October dates tbc
Send an email if you would like to be informed when dates are confirmed

This shot will take place at Marbury Park and take advantage of the many lovely locations and magnificent Autumn colours.

By Jane Burkinshaw. Share this post by clicking on one of the Share buttons on the right hand side. I'd love to hear your comments too!


Why photographers say "No" to selling JPEG files

I often get asked by clients and prospects if I will sell them the JPEG files from their shoot - some people take it as given that I will do so and are shocked when I say I won't*. The assumption is that my refusal is purely financially driven - they think I am trying to make more money by encouraging them to buy framed products and canvases. I used to sell JPEG files when I first started out and actually my experience was that a client buying all the JPEGs from a shoot would spend roughly the same amount as one buying a printed canvas. The client buying the JPEGs might feel as if they had got a better deal - 30 or so images rather than just one. They take the CD to a high street photography shop and get some prints for framing, some prints for relatives and may be a canvas. And they are pretty happy with themselves.

So if the customer is happy, then so should I be. But in this instance, I'm not - actually I'm very unhappy. At the point that I handed over those JPEGs I lost all control over the quality of my photographs - this is a far greater concern to me than that of not being able to control how many times those images are printed. I know that a high street print in an IKEA frame does not do justice to my photography and, worse still, can actively damage my image and reputation.

I'm not just being precious and prima donna-ish here. To get great images for a client I draw on years of experience as a photographer during a shoot and then use creativity and skill to edit the photographs. And it doesn't end there - I've amassed a wealth of knowledge on photographic prints, inks and substrates - which will fade within a few years and which are guaranteed to last literally a lifetime. And the printed photograph is still not the end product - the finished format in which it is presented to the client. Choosing the frame colour and style or acrylic or canvas finish - this is all done with a view to creating a fantastic final product for a the client - an image that will stop them in their tracks every time  they pass it, make them smile, will cause people to admire it and ask who the photographer was.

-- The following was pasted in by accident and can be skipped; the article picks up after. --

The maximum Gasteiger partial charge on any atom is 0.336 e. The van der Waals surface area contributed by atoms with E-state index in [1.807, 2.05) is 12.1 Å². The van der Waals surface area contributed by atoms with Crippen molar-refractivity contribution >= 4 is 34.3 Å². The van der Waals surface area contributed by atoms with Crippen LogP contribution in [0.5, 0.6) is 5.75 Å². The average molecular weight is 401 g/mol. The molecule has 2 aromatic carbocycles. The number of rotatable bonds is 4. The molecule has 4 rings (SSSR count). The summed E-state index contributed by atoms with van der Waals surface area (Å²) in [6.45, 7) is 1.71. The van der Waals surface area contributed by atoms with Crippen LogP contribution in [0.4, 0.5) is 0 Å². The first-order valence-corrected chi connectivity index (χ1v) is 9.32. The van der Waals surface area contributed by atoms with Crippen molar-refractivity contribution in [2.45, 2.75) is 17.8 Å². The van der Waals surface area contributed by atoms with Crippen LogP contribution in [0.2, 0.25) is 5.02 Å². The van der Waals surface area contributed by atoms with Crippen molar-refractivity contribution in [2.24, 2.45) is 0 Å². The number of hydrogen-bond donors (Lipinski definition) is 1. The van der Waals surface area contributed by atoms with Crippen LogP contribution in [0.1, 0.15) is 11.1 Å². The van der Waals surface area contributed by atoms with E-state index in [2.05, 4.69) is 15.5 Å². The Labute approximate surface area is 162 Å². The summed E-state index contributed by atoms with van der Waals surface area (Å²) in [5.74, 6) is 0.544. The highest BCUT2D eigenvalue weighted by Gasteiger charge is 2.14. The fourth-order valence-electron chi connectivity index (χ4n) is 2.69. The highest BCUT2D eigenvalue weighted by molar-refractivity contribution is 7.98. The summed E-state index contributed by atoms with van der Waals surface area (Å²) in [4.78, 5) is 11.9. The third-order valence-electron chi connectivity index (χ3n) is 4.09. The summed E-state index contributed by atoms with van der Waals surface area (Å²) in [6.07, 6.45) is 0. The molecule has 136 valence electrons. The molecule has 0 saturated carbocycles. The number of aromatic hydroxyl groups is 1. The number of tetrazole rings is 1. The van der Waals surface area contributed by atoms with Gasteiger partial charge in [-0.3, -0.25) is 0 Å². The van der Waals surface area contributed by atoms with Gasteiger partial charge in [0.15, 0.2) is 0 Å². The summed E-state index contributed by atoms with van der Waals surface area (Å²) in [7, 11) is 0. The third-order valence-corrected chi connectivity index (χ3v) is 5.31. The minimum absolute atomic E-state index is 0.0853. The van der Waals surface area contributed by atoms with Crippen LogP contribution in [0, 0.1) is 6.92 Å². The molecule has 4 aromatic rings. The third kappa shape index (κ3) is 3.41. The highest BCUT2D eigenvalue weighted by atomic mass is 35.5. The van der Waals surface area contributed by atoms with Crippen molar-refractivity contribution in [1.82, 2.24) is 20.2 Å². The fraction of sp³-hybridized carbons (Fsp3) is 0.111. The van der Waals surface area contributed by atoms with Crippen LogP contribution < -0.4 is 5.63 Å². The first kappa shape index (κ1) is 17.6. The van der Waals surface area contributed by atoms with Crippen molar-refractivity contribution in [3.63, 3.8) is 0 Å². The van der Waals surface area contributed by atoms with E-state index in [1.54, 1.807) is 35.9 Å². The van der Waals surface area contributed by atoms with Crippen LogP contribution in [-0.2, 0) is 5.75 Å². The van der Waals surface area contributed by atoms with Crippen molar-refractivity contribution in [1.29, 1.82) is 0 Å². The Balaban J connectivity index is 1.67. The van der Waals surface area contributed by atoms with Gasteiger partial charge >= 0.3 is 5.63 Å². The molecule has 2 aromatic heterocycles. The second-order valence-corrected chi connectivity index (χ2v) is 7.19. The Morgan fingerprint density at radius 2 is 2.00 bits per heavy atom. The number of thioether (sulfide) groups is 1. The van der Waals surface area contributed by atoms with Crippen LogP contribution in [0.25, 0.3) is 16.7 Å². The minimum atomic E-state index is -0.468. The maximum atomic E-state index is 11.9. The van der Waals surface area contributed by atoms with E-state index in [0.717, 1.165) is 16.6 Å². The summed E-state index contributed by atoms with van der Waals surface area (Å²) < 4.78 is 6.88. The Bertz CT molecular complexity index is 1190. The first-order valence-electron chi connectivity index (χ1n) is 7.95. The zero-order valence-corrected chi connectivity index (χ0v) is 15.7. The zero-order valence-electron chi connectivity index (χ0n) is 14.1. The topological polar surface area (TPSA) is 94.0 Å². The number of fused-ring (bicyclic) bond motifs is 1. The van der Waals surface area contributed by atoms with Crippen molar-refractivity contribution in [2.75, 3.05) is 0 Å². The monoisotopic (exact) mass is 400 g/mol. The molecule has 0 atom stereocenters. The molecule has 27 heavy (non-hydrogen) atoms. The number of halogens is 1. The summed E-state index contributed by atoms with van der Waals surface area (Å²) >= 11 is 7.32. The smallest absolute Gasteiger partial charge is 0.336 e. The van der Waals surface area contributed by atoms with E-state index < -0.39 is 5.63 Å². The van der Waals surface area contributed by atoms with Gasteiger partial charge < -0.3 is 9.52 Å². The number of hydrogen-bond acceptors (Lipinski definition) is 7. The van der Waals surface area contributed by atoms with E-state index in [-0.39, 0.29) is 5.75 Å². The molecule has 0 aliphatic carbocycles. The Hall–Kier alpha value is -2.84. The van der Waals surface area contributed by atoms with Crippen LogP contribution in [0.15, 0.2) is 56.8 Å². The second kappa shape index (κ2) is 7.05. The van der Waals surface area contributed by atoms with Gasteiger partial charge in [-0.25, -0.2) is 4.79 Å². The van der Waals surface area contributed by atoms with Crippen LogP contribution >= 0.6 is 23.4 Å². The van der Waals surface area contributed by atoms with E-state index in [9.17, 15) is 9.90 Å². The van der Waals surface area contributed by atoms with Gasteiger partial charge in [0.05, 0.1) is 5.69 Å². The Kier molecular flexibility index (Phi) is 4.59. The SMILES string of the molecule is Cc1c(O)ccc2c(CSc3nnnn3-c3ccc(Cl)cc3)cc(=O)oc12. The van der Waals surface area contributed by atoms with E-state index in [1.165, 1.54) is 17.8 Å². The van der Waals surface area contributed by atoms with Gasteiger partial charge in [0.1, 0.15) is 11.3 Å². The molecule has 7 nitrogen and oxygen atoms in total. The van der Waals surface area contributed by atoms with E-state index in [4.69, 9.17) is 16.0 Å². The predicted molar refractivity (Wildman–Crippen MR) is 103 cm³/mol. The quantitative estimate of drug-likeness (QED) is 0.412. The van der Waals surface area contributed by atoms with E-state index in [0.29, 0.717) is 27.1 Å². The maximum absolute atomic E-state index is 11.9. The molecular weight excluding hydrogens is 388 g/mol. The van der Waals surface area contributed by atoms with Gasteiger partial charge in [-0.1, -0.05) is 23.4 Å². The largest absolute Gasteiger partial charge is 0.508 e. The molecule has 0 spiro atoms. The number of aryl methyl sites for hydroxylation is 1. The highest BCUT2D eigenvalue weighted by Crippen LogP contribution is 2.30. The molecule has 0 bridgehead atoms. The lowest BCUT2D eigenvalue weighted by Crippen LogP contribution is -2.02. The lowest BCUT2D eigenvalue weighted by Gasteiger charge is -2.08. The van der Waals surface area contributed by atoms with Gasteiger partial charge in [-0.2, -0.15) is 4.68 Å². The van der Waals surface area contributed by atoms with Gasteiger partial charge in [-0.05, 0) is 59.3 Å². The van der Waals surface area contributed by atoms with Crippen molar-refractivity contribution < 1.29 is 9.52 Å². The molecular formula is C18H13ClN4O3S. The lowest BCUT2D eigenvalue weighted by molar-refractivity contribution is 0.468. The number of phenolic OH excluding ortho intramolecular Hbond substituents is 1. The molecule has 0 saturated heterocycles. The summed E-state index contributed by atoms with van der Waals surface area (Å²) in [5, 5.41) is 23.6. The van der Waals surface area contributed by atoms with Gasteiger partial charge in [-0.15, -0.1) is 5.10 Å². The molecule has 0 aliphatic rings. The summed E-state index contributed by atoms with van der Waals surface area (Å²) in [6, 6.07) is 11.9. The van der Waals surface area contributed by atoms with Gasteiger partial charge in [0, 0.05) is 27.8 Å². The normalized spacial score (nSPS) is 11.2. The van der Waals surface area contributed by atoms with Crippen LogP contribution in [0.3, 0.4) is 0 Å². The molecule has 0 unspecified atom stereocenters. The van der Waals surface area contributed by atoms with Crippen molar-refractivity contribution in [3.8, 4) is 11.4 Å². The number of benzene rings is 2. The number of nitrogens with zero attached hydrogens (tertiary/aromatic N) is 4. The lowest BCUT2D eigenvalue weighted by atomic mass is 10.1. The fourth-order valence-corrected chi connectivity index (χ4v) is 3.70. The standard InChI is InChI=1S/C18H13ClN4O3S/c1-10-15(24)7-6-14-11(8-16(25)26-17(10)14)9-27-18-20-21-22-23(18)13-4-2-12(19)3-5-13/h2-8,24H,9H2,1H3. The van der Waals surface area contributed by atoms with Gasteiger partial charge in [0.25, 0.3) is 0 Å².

Printed canvas
I could make lots of analogies here - would Rembrandt have handed over a masterpiece as a rolled up canvas and left the client to frame it - I know I'm not Rembrandt - but I am an artist. Just like a chef is an artist and will go to great lengths to ensure that his food presentation is first class. And would a hair stylist send you home with wet hair to finish off styling it yourself? No, of course not, because the final presentation is everything - image, quality, customer satisfaction.
Framed print in antique brushed wood with double mount

Framed print in black wooden frame with double mount (inner black & outer white)

At first I found it hard to say "No" to JPEGs - I was worried about offending or scaring off clients in those early days. It has actually proved to have had the opposite effect - I get more referrals from clients who have proudly shown off their framed photographs and canvases and the average order size has grown significantly.

Pair of wooden blocks, printed in vibrant non scratch finish, with mahogany look edge

Stunning single wooden block. When wall mounted this appears to float on the wall, with a pleasing drop shadow.
Just as a final point, I completely understand why people believe they want to buy JPEGs rather than finished products and thus keep to a reasonable budget. In recent years some large portrait photography companies have done a lot of damage to the image of the industry by luring clients in with low cost photo shoots and then seducing them into spending vast amounts of money on over sized and over priced products. This is not what many photographers are about. Most of us are absolutely passionate about photography and about giving the customer an amazing experience from start to finish, without the need for a second mortgage!

If you are interested in a lifestyle photo shoot please get in touch and I'll be very happy to give you clear pricing examples of framed and finished products - you'll be very pleasantly surprised that you can get fabulous quality to suit your budget. I charge £75 for the photo shoot (1-2 hours on location) - this includes a free 8X10 print of your choice. Framed products start from £50.

Contact me, Jane, at jane@picture-it-big.co.uk or call 07868 750505 and take a look at my website www.picture-it-big.co.uk

*Please note that this does not apply to commercial photography, where it is usual to supply JPEG files to the client.

By Jane Burkinshaw. Share this post by clicking on one of the Share buttons on the right hand side. I'd love to hear your comments too!